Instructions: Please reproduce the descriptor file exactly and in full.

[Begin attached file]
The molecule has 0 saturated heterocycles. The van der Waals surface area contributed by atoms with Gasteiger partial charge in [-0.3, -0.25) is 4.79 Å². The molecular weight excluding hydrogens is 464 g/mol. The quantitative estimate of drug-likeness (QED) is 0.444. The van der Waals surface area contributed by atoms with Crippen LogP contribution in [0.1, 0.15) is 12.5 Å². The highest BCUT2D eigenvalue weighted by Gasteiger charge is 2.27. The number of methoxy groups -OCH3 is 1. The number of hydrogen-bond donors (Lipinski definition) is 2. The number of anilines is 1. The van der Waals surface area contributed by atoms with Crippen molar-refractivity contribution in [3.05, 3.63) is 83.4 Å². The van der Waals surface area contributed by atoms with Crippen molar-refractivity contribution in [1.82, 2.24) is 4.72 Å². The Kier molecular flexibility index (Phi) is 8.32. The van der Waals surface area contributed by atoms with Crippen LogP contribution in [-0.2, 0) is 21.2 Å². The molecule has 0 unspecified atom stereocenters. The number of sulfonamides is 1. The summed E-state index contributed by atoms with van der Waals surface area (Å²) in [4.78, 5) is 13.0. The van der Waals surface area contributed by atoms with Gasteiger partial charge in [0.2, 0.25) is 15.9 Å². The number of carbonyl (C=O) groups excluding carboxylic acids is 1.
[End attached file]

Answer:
The molecule has 0 saturated heterocycles. The van der Waals surface area contributed by atoms with Gasteiger partial charge in [-0.3, -0.25) is 4.79 Å². The molecular weight excluding hydrogens is 464 g/mol. The quantitative estimate of drug-likeness (QED) is 0.444. The van der Waals surface area contributed by atoms with Crippen LogP contribution in [0.1, 0.15) is 12.5 Å². The highest BCUT2D eigenvalue weighted by Gasteiger charge is 2.27. The number of methoxy groups -OCH3 is 1. The number of hydrogen-bond donors (Lipinski definition) is 2. The number of anilines is 1. The van der Waals surface area contributed by atoms with Crippen molar-refractivity contribution in [3.05, 3.63) is 83.4 Å². The van der Waals surface area contributed by atoms with Crippen molar-refractivity contribution in [1.82, 2.24) is 4.72 Å². The Kier molecular flexibility index (Phi) is 8.32. The van der Waals surface area contributed by atoms with Crippen LogP contribution in [-0.2, 0) is 21.2 Å². The molecule has 0 unspecified atom stereocenters. The number of sulfonamides is 1. The summed E-state index contributed by atoms with van der Waals surface area (Å²) in [4.78, 5) is 13.0. The van der Waals surface area contributed by atoms with Gasteiger partial charge in [0.2, 0.25) is 15.9 Å². The number of carbonyl (C=O) groups excluding carboxylic acids is 1.